Senate Republicans had balked, in particular, at the provision eliminating certain legal protections currently afforded to law enforcers in many states and precincts. Known as qualified immunity, those protections are needed, Republicans argue, to shield law enforcers from rampant litigation.

Rep. Karen BassKaren Ruth BassShining a light on COINTELPRO's dangerous legacy Tim Scott sparks buzz in crowded field of White House hopefuls Police reform talks ramp up amid pressure from Biden, families MORE (D-Calif.), the original sponsor of the bill, said she intends to counter those criticisms by examining localities where similar reforms have already been enacted.

"The states have taken up all kinds of reforms," Bass said. "And the sky hasn't fallen."

To be sure, the proposal has a better chance of garnering bipartisan support than another big piece of the House Democratic agenda, H.R. 1, a wide-reaching package overhauling the campaign finance system and restoring certain voting rights.

As it currently reads, the police reform bill would overhaul national policing standards on several levels.

Racial profiling at every level of law enforcement would be prohibited; chokeholds, carotid holds and no-knock warrants would be banned at the federal level; qualified immunity for officers would be overhauled and a national police misconduct registry would be created so officers who were fired for such discretions could not be hired by another police department.

Although the bill would not technically mandate the prohibition of certain reforms such as chokeholds at a state and local level, it would tie in the new federal standards as thresholds for police departments to meet if they wanted to continue receiving federal aid.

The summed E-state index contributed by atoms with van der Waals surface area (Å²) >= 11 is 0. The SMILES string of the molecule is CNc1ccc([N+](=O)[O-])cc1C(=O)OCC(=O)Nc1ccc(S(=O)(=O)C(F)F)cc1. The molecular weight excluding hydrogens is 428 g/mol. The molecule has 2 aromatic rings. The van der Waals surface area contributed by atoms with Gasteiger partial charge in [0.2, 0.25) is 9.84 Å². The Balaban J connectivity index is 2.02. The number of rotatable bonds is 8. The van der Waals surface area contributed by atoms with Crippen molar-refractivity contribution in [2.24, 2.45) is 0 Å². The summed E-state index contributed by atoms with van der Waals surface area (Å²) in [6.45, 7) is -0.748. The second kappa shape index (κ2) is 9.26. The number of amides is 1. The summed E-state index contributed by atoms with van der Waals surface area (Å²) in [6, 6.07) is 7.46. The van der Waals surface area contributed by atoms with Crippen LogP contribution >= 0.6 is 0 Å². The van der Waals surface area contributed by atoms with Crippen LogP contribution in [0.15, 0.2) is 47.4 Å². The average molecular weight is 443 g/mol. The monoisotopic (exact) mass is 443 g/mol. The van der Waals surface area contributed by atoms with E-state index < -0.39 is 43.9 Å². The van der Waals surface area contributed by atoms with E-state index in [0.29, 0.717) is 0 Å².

The legislation was introduced initially to the House last summer after George Floyd, a Black man, was killed by a Minneapolis police officer who knelt on Floyd’s neck for nearly nine minutes.

Floyd’s death, as well as the police killing of Breonna Taylor, sparked a summer dominated by nationwide Black Lives Matter protests demanding substantive police reform and the rooting out of systemic racism.

In addition to Bass’s bill in the House, Scott and Sen. Rand PaulRandal (Rand) Howard PaulTim Scott sparks buzz in crowded field of White House hopefuls Sherrod Brown calls Rand Paul 'kind of a lunatic' for not wearing mask Overnight Health Care: WHO-backed Covax gets a boost from Moderna MORE (R-Ky.) introduced police reform proposals of their own in the Senate, underscoring the bipartisan nature of the issue.

Scott’s bill, the JUSTICE Act, covers many of the same areas of concern addressed by the Democrats’ bill such as the banning of chokeholds. Paul’s Justice for Breonna Taylor Act aimed to ban no-knock warrants — the technique which led to Taylor's death — something the George Floyd Justice in Policing Act would prohibit.

Still, the road to negotiating a bill that would pass the evenly split Senate could be arduous.


Scott in a statement Tuesday signaled he was open to discussing the proposed slashing of qualified immunity for officers, a policy point of contention, but called the House version of the bill “partisan.”

“I hope my friends on the other side of the aisle will come to the table to find common ground where we can make meaningful changes that will bring us closer to the goal of a more just country,” Scott said.

Mike Lillis contributed.

Updated 10:55 p.m.